An Exploration of Tequila and Mezcal

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Tequila and Mezcal Tasting
Tequila and Mezcal Tasting

After getting some really positive feedback on our piece exploring the world of Cognac, I thought I’d do something similar with Tequila and Mezcal.

Like cognac, tequila refers to a spirit which must be distilled in a very specific part of the world. Originally called mezcal de tequila, this spirit is only tequila if it’s distilled in the Mexican state of Jalisco and it must be made from agave. The Mexican government has set up a registry of distilleries and each bottle of tequila must bear this registry number (referred to as a NOM or Normas Oficial Mexicana). This is extremely helpful when looking at bottles of tequila because you can quickly and easily see who distilled it and where. For example Yeyo Tequila has a NOM of 1414 which means it was distilled by Feliciano Vivanco y Asociados who also distill Muchote,  Del Mio and Siembra Azul (among others).

Tequila is made from the blue weber variety of agave, a plant which takes 8-12 years from planting to harvest. Agave is not part of the cactus family, as it’s often mistakenly attributed; instead, it’s actually in the lily family. Other forms of mezcal use other species of the agave plant including espadín and tobalá (which cannot be cultivated and must be harvested from the wild).

The flavor profile of tequila and mezcal are influenced  by a number of key variables:

  • Type of agave plant – blue weber, espadí,  tobalá or other agave
  • What elevation the agave was grown – higher elevation agave has greater acidity, lower has more spice
  • How the piñas are baked – steam, autoclave, baked in the ground
  • How the sugar from the agave was extracted – milled and made into aguamiel or crushed by stone wheel
  • How it was fermented – open air, yeast added, chemical fermeted
  • If the agave fibers were fermented along with the sugar or not
  • What kind of still was used in distillation (and how many times it was distilled) – pot or column still
  • If it was aged in a barrel and which kind – french oak, white oak or bourbon barrel
  • How long it’s aged

With so many variables there’s a huge range of tastes and qualities you can find with tequila. Tequila is general sold by how long it’s aged by the following classifications:

  • Blanco – aged less than 59 days
  • Reposado – aged 60 days to 1 year
  • Añejo – aged 1-3 years
  • Extra Añejo – aged 3 or more years

While tequila is often mass produced, mezcal (the non tequila kind) is still an extremely artisan product where taste and proof can vary from batch to batch.  Mezcal often uses the smaller espadí agave that are baked in the ground in big lava rock pits.  It may also be made from stone ground agave made by a huge wheel pulled by donkey and then left to ferment in open air barrels (with the fibers in the tank).  Mezcal is then small batch pot stilled sometimes in very old clay stills.  The  tobalá-based mezcals are rarer in the US and much more expensive because the tobalá plant cannot be cultivated and is harvested from the wild mountain regions. The flavor profile of many mezcals are much more vegetal, smokey and spicy than their tequila counterparts.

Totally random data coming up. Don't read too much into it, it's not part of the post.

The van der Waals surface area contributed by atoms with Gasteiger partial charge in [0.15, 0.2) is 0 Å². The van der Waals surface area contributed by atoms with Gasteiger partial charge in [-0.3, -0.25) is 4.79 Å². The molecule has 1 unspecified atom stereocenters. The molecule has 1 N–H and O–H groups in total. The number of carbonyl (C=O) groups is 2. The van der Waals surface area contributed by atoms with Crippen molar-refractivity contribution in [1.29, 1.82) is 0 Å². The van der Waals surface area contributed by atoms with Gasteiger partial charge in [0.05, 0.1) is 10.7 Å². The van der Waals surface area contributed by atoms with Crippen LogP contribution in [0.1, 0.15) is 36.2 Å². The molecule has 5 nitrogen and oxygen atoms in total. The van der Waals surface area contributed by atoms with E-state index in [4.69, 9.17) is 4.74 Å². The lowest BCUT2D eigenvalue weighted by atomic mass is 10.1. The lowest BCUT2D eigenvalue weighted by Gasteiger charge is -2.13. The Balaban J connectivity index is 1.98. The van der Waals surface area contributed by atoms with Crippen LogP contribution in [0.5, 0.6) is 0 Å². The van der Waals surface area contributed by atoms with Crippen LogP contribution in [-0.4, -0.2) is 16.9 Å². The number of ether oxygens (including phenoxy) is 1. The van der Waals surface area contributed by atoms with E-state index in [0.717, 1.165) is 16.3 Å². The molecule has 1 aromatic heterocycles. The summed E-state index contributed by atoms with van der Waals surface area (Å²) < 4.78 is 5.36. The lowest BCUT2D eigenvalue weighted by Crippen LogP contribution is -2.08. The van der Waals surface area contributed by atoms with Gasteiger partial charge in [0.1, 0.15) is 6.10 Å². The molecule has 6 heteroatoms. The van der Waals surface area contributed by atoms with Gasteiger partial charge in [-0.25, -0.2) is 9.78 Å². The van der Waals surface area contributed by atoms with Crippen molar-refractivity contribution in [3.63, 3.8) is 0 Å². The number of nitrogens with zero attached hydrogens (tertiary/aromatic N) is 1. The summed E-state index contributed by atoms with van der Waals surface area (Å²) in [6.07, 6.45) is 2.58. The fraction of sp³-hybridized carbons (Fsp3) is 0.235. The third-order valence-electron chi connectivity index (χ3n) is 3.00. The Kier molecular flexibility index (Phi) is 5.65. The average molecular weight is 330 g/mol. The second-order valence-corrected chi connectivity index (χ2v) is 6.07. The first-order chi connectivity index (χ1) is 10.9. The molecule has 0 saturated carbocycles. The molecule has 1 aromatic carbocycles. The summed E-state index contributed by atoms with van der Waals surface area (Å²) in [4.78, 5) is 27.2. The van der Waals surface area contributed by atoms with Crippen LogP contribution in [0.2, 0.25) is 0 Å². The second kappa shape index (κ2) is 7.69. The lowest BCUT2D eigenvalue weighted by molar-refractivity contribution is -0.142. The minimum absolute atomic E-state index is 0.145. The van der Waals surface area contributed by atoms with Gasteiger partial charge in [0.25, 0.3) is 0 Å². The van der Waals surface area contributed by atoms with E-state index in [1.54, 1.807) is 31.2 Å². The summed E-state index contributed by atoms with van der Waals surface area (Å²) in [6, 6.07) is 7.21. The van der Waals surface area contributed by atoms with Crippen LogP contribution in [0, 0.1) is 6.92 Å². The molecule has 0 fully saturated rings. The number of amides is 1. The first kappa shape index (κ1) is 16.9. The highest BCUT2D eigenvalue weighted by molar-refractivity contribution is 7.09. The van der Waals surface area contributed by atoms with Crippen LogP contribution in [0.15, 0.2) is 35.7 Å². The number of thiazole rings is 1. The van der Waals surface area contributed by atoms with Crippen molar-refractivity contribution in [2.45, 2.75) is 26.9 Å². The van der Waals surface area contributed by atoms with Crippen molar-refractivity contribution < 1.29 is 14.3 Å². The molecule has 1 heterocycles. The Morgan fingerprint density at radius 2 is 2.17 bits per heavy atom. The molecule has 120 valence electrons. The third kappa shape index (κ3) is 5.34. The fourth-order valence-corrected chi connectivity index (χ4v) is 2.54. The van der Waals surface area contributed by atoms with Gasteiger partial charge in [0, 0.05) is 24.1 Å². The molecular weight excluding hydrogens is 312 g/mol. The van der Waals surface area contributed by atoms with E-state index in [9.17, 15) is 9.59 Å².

I got this massive tequila and mezcal information download at a class I took by noted bartender Ricky Gomez at the Teardrop Lounge. This was accompanied by a blind tasting of over 16 tequilas and mezcals.

16 Mezcal and Tequila
16 Mezcal and Tequila

Of the 16 tequilas and mezcals,  my favorites are:

Tequila

  • 7 (Siete) Leguas Tequila Blanco – vegetal notes on the nose with nice pepper, green apple and asparagus on the taste – a very enjoyable sipping blanco tequila. Priced at $40 a bottle.
  • Casa Noble Tequila Reposado – sweet caramel, toffee and marshmallow on the nose leads to a peppery chocolate taste. Delicious and easily sipped after a nice meal. Priced at $50 a bottle.
  • El Tesoro Anejo – a briny, salty and wet pavement nose leads to a very big bodied taste with caramel and soft pepper and some fantastic vegetal undertones.  Priced at $50 a bottle.

Mezcal

  • Del Maguey San Luis del Rio – WOW! A very tropical nose leads to a brilliantly smokey taste with notes of caramel, vanilla, apple and (yeah) bacon. With nice vegetal tones and minerality, this mezcal is simply superb and one of my favorite I’ve tasted.  Priced at $70 a bottle.
  • Del Maguey Minero – a nice tropical nose with sour apple, chipotle pepper, agave, smoke and cheese notes.  It’s a very tasty mezcal with great complexity. Priced at $70 a bottle.
  • Del Maguey Chichicapa – firmly standing between the San Luis del Rio and the Minero, this mezcal captures all the smokey goodness of the del Rio with all the savory cheese notes of the Minero. If I were to buy one bottle of tequila or mezcal from the tasting this one would be it! Priced at $70 a bottle.

The evening was finished off with a fantastic round of margaritas using the margarita recipe from Tommy’s Tequila Bar in San Francisco:

Tommy’s Margarita
2 oz Tequila (Casa Noble Blanco)
1 lime juice
1 agave syrup (1:1 nector/water)
shake and strain over cracked ice.

 

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+Geoff Kleinman, is the founder, and managing editor of DrinkSpirits.com. He is a nationally recognized spirits columnist and staff reviewer for Whisky Advocate Magazine. Geoff's work has appeared in dozens of major magazines including Playboy Magazine, Black Book, and Mixology Magazine. He is a current sitting judge for the Ultimate Spirits Challenge, the founder of the Society of Modern Journalists, holds BAR certification from the Beverage Alcohol Resource Group, is a Certified Cognac Educator, and a Kentucky Colonel